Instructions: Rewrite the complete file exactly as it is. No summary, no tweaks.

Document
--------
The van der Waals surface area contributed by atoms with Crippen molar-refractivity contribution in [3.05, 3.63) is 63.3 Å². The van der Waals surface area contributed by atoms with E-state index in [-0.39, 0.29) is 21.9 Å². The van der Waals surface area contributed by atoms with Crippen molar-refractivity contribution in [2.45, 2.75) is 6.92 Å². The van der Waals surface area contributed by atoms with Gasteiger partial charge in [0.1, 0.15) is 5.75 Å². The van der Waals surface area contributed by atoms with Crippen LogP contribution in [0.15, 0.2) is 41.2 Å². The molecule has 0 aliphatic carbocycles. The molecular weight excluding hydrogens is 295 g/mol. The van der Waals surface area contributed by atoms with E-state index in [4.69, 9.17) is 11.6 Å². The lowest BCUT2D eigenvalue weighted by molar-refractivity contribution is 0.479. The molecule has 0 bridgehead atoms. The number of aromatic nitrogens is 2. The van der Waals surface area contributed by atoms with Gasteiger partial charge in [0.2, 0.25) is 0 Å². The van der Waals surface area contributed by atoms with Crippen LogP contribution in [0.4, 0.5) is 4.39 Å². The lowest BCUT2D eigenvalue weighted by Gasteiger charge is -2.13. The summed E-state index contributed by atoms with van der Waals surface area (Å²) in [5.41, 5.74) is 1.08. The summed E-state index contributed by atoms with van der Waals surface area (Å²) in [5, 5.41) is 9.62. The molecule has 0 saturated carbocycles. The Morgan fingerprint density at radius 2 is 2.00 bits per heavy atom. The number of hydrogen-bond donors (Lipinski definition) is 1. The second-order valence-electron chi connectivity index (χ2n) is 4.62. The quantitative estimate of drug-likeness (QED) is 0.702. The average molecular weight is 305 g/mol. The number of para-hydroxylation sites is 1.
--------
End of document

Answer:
The van der Waals surface area contributed by atoms with Crippen molar-refractivity contribution in [3.05, 3.63) is 63.3 Å². The van der Waals surface area contributed by atoms with E-state index in [-0.39, 0.29) is 21.9 Å². The van der Waals surface area contributed by atoms with Crippen molar-refractivity contribution in [2.45, 2.75) is 6.92 Å². The van der Waals surface area contributed by atoms with Gasteiger partial charge in [0.1, 0.15) is 5.75 Å². The van der Waals surface area contributed by atoms with Crippen LogP contribution in [0.15, 0.2) is 41.2 Å². The molecule has 0 aliphatic carbocycles. The molecular weight excluding hydrogens is 295 g/mol. The van der Waals surface area contributed by atoms with E-state index in [4.69, 9.17) is 11.6 Å². The lowest BCUT2D eigenvalue weighted by molar-refractivity contribution is 0.479. The molecule has 0 bridgehead atoms. The number of aromatic nitrogens is 2. The van der Waals surface area contributed by atoms with Gasteiger partial charge in [0.2, 0.25) is 0 Å². The van der Waals surface area contributed by atoms with Crippen LogP contribution in [0.4, 0.5) is 4.39 Å². The lowest BCUT2D eigenvalue weighted by Gasteiger charge is -2.13. The summed E-state index contributed by atoms with van der Waals surface area (Å²) in [5.41, 5.74) is 1.08. The summed E-state index contributed by atoms with van der Waals surface area (Å²) in [5, 5.41) is 9.62. The molecule has 0 saturated carbocycles. The Morgan fingerprint density at radius 2 is 2.00 bits per heavy atom. The number of hydrogen-bond donors (Lipinski definition) is 1. The second-order valence-electron chi connectivity index (χ2n) is 4.62. The quantitative estimate of drug-likeness (QED) is 0.702. The average molecular weight is 305 g/mol. The number of para-hydroxylation sites is 1.